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Once an animal contracts the rabies virus, it cannot be cured. A bite from a wild animal is typically how a pet gets the virus –– and how that pet could then transmit it to a person. Early symptoms of infection include fever and aggression. Later signs include paralysis, seizures and death. Luckily, vaccination is available to prevent this disease.
Rabies is a deadly disease caused by a virus that attacks the central nervous system. All warm-blooded animals –– including wild animals, dogs, cats, and humans –– are susceptible. Though the disease is not common, it remains prevalent in wildlife populations — primarily among raccoons, bats, foxes, and skunks — that may have contact with domestic animals.
The virus can have an incubation period lasting from days to months. It’s usually transmitted through contact with the saliva of an infected animal. An animal’s saliva becomes infective once the virus has traveled through the animal’s nervous system from the initial bite site to the brain and, ultimately, to the salivary glands.
Pets and people usually become infected through a bite wound. Once the virus enters the salivary glands, the animal can pass the infection to other animals or humans through saliva. Once clinical signs appear, rabies is generally fatal, which is why any pet that bites a human and has an unknown or out-of-date rabies vaccination status may be subject to quarantine or euthanasia, depending on state laws.
Clinical signs can be vague and difficult to identify. Signs can progress through several stages and not all infected animals show evidence of all stages.
Rabid animals can show unusual agitation or aggression or appear “drunk” or unable to walk. Seizures and drooling may also occur. Drooling may result from paralysis of the throat muscles, preventing swallowing. Once signs appear, death usually occurs within ten days.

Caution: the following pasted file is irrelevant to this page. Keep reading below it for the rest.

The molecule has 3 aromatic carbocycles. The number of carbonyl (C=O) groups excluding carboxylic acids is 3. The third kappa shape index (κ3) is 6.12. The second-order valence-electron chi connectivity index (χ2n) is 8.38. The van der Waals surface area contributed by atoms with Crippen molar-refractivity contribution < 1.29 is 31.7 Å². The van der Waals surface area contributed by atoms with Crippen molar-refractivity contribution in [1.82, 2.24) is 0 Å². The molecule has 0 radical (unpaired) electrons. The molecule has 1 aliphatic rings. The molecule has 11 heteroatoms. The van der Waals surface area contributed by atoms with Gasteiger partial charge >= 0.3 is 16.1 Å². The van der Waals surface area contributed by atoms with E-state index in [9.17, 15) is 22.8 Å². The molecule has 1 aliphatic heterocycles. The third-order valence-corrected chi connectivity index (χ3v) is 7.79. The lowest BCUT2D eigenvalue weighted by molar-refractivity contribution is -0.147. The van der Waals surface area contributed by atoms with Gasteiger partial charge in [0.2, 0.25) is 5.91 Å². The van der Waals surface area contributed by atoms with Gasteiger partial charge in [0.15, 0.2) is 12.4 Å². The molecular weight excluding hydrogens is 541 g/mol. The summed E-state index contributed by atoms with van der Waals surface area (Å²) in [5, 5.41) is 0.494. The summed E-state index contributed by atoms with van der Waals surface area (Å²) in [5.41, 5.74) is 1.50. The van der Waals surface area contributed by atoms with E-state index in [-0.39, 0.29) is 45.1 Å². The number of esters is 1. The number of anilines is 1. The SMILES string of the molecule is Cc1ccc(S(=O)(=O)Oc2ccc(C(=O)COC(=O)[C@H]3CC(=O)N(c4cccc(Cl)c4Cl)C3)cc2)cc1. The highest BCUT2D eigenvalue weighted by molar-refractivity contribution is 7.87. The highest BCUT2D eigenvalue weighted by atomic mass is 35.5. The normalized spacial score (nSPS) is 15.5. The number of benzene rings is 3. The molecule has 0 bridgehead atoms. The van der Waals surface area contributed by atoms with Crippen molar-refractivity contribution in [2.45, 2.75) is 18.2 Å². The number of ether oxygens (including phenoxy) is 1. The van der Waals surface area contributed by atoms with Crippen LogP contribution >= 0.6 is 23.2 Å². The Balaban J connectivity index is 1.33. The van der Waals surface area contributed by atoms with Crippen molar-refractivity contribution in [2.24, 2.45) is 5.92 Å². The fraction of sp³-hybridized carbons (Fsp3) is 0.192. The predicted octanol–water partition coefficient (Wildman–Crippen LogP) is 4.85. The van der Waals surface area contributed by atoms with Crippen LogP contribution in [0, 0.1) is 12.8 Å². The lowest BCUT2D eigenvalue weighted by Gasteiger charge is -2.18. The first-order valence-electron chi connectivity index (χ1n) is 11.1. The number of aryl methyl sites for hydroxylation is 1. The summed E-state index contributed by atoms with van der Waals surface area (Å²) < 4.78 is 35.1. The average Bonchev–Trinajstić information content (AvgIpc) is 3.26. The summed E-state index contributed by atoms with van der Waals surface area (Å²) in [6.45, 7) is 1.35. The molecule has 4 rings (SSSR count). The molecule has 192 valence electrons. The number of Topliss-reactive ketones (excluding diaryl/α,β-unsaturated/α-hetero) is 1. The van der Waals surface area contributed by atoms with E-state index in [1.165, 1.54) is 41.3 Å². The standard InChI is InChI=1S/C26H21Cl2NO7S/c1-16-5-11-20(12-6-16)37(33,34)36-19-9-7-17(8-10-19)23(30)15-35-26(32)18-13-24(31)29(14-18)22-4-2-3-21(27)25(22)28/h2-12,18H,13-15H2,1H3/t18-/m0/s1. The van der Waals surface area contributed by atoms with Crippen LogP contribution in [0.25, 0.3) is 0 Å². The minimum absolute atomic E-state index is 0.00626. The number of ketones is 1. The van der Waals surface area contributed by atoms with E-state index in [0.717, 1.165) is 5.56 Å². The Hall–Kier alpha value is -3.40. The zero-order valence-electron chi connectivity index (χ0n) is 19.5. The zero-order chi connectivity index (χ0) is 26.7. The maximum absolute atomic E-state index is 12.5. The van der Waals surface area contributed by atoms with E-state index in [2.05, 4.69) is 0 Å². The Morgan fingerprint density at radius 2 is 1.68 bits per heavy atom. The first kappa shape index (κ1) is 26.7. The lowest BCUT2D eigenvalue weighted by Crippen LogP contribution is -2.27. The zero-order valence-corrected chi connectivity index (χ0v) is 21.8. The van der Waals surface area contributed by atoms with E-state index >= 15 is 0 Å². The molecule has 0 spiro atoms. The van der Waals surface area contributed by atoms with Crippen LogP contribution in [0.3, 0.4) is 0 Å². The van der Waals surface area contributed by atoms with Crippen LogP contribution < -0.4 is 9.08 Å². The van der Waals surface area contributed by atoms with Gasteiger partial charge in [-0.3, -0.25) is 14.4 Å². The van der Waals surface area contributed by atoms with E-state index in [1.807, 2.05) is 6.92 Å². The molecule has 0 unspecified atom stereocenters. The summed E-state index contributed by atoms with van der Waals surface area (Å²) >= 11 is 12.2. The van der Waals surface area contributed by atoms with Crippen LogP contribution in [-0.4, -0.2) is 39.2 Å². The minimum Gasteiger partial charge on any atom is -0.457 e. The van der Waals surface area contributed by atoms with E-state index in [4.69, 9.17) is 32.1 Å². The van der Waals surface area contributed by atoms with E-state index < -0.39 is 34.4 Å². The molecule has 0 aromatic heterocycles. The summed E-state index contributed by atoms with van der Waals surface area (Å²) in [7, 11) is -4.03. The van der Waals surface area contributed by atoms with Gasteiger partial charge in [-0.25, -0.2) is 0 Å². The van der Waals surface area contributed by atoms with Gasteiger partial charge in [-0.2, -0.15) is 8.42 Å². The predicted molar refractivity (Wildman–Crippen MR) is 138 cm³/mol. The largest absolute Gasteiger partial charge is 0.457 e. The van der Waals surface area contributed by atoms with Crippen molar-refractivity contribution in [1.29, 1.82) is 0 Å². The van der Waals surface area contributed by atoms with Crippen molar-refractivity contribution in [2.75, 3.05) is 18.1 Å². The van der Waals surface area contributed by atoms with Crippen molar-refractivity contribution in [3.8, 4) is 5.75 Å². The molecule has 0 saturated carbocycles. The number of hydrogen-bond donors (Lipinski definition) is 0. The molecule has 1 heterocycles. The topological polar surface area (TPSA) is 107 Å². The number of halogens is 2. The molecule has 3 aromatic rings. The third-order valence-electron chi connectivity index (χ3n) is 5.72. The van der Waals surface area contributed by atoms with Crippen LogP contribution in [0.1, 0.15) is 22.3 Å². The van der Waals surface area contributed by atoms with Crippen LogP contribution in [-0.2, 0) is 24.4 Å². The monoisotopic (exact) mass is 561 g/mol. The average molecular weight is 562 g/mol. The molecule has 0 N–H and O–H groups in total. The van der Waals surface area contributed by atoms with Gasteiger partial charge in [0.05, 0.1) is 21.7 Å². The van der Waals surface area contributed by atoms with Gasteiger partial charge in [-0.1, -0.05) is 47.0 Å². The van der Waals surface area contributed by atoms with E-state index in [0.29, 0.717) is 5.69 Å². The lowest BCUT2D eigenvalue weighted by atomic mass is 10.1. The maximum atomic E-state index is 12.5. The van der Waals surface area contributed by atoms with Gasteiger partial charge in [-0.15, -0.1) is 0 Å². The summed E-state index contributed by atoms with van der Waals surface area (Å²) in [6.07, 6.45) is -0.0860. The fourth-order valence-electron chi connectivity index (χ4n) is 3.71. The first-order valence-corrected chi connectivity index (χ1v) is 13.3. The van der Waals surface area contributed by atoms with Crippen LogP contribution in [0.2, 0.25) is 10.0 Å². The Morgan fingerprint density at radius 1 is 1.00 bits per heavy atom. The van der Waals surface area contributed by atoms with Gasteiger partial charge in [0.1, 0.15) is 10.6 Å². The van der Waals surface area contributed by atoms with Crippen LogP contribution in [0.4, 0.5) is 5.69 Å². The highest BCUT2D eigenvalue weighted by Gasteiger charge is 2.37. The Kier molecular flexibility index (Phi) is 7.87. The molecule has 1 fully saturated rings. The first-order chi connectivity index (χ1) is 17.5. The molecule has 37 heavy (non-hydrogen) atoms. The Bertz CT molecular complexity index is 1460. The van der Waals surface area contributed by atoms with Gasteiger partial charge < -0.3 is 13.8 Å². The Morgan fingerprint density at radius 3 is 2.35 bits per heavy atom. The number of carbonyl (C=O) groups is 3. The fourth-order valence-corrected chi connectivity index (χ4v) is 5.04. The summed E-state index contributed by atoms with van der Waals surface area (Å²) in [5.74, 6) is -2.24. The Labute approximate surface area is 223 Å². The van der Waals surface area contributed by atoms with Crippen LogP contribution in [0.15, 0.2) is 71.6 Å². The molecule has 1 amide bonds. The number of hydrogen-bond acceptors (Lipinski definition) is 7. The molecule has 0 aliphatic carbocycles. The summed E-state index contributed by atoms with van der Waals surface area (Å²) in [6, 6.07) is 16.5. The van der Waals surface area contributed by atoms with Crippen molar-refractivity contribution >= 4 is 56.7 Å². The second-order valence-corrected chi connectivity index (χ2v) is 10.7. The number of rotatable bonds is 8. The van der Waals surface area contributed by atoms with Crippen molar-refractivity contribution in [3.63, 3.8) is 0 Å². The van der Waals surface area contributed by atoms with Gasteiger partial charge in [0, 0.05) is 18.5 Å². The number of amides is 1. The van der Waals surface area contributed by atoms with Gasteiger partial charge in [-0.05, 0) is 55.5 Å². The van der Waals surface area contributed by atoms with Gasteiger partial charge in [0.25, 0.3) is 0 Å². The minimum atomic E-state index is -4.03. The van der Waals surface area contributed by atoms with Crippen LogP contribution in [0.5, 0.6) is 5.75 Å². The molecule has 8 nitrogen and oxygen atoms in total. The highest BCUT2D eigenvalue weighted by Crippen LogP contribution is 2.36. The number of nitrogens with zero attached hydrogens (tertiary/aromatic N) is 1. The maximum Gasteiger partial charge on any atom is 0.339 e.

Rabies is diagnosed in animals based on clinical signs and postmortem (after death) laboratory testing of brain tissue. Local public health facilities are typically charged with making these diagnoses in conjunction with veterinarians.
All dogs and cats appear equally susceptible to the rabies virus.
There is no effective treatment in animals.
Because of the potentially serious human health implications, rabies vaccination of dogs is required by law in virtually all states. Many states also require cats to be vaccinated. Vaccination is the most effective way to prevent the disease in animals and, in doing so, to safeguard human health.
The rabies vaccination schedule may differ depending on the state. Some states require an initial vaccination at 12 to 16 weeks of age, a second vaccine at 1 year of age, and subsequent revaccinations every 3 years. Some states require annual revaccination.
Other preventive measures include:
This article has been reviewed by a Veterinarian.
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